By far the most common:

"X is the most basal Y".

No terminal taxon in a cladogram is any more "basal" than another—by definition. What people mean is: "X is the sister group of all other Y's". Furthermore, we all know this, and only apply the term "most basal" when we have an imbalanced clade. Nobody calls the Actinopterygii the "most basal" osteichthyans, but they're perfectly happy calling Chondrichthyans "basal gnathostomes".

Anonymous said...

Might seem weird that a linguist is reading this blog, but I had to weigh in, because if people who write style guides that admonish the "which/that" difference and discourage "runs" as a verb were serious about language use, then more linguists would have jobs. "Data" is a plural form in latin of "datum," equivalent to the english past participle as in "had given" or "been given." This is largely unimportant, however, because we speak English, not Latin. Non-linguists (or grammarians) are often shocked to learn that the distribution can be bimodal. if you actually look in most dictionaries, they do treat "data" as a mass noun, not a plural, even in scientific writings (See COCA - since 1990, the ratio between mass-singular/plural has been 7/16 in academic journals).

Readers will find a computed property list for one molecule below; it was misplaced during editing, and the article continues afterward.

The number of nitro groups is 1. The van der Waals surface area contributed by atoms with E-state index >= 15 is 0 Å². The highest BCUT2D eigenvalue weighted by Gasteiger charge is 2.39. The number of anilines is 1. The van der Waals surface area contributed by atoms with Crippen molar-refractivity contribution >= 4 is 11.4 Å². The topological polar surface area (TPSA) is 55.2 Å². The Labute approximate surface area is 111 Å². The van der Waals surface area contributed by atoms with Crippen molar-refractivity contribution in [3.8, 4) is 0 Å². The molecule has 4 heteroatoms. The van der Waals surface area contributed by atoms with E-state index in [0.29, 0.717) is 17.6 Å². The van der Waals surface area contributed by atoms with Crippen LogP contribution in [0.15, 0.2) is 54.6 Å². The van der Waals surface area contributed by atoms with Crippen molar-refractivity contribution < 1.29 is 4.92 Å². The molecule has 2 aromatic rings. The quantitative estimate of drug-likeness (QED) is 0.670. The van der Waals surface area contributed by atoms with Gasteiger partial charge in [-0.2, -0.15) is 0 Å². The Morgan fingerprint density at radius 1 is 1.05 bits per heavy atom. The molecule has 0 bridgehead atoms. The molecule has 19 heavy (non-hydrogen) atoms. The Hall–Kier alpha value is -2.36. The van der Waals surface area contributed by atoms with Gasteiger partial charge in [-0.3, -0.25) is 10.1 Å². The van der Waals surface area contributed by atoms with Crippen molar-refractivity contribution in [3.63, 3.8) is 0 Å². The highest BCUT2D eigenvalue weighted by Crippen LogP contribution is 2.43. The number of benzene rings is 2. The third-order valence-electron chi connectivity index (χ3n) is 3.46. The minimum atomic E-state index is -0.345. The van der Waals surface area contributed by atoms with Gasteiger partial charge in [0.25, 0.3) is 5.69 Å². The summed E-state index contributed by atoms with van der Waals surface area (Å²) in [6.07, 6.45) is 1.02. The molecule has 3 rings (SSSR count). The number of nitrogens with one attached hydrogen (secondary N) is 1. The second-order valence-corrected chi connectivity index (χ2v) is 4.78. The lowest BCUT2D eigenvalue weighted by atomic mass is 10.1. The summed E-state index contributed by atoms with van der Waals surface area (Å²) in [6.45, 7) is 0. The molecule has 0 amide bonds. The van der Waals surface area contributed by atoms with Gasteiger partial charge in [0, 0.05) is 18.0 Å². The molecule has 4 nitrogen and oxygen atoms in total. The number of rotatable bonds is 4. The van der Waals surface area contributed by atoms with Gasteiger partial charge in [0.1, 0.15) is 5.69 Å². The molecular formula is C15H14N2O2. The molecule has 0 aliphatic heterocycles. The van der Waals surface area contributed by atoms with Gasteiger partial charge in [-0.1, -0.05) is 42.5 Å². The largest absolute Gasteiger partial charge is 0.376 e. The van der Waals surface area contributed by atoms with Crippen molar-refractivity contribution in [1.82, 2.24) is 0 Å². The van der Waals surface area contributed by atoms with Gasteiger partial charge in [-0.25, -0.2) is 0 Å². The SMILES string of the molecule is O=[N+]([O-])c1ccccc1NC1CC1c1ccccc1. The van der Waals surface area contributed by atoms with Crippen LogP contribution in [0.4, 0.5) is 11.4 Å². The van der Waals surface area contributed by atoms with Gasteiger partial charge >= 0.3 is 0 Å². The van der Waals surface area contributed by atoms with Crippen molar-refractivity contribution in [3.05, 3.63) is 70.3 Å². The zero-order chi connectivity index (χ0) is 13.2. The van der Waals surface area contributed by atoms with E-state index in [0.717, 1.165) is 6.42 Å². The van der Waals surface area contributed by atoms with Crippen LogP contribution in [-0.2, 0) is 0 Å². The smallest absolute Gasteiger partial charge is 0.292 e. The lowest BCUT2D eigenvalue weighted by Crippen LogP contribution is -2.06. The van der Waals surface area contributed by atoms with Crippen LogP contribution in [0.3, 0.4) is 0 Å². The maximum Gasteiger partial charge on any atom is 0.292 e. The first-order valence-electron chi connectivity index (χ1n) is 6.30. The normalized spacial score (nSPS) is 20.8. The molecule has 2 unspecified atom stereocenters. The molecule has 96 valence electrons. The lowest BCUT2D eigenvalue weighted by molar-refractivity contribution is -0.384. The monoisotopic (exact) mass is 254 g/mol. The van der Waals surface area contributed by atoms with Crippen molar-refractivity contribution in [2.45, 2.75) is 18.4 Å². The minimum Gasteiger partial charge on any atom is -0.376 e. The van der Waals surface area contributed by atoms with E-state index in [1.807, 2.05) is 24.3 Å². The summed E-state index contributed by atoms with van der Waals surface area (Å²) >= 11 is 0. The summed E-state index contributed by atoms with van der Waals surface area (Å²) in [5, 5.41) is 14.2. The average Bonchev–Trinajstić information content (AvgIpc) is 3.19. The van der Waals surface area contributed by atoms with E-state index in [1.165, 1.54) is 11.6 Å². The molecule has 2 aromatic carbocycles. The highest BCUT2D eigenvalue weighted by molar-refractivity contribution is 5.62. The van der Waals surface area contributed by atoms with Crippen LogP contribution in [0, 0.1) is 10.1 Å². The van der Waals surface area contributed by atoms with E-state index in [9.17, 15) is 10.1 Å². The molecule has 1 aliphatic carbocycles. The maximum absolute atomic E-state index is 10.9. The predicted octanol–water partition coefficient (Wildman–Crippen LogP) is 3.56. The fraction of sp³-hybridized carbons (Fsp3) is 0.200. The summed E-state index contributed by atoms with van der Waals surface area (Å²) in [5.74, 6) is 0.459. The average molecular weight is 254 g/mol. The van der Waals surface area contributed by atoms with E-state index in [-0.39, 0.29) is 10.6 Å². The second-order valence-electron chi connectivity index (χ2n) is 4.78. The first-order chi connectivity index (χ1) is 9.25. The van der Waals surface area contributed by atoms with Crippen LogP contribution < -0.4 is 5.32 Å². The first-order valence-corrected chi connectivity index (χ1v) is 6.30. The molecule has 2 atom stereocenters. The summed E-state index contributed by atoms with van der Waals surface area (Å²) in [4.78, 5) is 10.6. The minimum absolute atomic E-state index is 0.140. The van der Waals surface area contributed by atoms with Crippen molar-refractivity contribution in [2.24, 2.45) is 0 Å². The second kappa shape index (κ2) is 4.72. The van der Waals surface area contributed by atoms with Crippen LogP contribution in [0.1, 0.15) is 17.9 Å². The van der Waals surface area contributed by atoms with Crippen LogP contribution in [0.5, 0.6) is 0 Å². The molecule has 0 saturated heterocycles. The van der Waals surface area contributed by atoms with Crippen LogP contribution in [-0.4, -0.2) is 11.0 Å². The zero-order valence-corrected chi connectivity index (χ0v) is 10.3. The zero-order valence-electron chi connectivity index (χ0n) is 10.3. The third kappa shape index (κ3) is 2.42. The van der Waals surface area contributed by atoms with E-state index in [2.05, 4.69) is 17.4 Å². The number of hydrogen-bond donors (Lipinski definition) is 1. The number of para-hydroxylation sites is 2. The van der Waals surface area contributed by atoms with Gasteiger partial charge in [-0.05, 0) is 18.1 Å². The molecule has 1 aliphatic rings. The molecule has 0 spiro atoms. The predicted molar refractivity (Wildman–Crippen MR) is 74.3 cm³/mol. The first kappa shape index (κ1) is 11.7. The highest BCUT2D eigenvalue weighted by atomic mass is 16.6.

The primary problem is that dictionaries are written by grammarians, who don't like ambiguity and use etymology to dictate usage - this is like calling modern birds dinosaurs because they evolved from forms that people used to designate as "dinosaurs" - the latin pp is different than the English pp. And most style manuals are written by specialists in their field (which is for the best), who don't have the expertise to realize that grammarians are often uninformed.

There's a further issue with complex restrictive det-Phrases ("bacteria on teeth is a major problem" vs. "the bacteria on her teeth are a major problem"), because in English sometimes we nominate entire clauses, not just proper nouns, but I think I'll just show myself out...